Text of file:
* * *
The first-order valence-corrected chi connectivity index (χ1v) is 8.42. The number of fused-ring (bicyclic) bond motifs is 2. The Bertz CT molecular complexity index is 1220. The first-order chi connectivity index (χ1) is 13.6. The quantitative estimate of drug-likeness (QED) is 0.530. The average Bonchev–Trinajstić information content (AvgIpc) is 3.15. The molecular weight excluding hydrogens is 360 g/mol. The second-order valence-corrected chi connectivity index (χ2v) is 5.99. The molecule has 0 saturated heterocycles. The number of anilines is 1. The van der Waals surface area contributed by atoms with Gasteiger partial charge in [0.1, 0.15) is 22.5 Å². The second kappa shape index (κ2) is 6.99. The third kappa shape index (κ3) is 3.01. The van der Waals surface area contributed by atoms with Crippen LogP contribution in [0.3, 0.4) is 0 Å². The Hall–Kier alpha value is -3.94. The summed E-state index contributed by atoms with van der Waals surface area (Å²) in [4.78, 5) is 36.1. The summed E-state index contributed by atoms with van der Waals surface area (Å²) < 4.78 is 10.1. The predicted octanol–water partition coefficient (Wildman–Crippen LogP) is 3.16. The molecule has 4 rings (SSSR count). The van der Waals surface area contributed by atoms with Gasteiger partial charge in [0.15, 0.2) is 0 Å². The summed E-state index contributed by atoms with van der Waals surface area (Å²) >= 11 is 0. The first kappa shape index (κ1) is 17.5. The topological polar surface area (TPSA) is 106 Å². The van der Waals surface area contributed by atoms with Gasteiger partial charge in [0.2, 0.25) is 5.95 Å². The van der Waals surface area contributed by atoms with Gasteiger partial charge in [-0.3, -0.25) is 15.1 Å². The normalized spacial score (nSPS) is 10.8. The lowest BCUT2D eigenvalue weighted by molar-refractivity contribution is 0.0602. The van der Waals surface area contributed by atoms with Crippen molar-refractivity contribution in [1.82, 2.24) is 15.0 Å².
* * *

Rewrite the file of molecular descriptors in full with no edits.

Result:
The first-order valence-corrected chi connectivity index (χ1v) is 8.42. The number of fused-ring (bicyclic) bond motifs is 2. The Bertz CT molecular complexity index is 1220. The first-order chi connectivity index (χ1) is 13.6. The quantitative estimate of drug-likeness (QED) is 0.530. The average Bonchev–Trinajstić information content (AvgIpc) is 3.15. The molecular weight excluding hydrogens is 360 g/mol. The second-order valence-corrected chi connectivity index (χ2v) is 5.99. The molecule has 0 saturated heterocycles. The number of anilines is 1. The van der Waals surface area contributed by atoms with Gasteiger partial charge in [0.1, 0.15) is 22.5 Å². The second kappa shape index (κ2) is 6.99. The third kappa shape index (κ3) is 3.01. The van der Waals surface area contributed by atoms with Crippen LogP contribution in [0.3, 0.4) is 0 Å². The Hall–Kier alpha value is -3.94. The summed E-state index contributed by atoms with van der Waals surface area (Å²) in [4.78, 5) is 36.1. The summed E-state index contributed by atoms with van der Waals surface area (Å²) < 4.78 is 10.1. The predicted octanol–water partition coefficient (Wildman–Crippen LogP) is 3.16. The molecule has 4 rings (SSSR count). The van der Waals surface area contributed by atoms with Gasteiger partial charge in [0.15, 0.2) is 0 Å². The summed E-state index contributed by atoms with van der Waals surface area (Å²) >= 11 is 0. The first kappa shape index (κ1) is 17.5. The topological polar surface area (TPSA) is 106 Å². The van der Waals surface area contributed by atoms with Gasteiger partial charge in [0.2, 0.25) is 5.95 Å². The van der Waals surface area contributed by atoms with Gasteiger partial charge in [-0.3, -0.25) is 15.1 Å². The normalized spacial score (nSPS) is 10.8. The lowest BCUT2D eigenvalue weighted by molar-refractivity contribution is 0.0602. The van der Waals surface area contributed by atoms with Crippen molar-refractivity contribution in [1.82, 2.24) is 15.0 Å².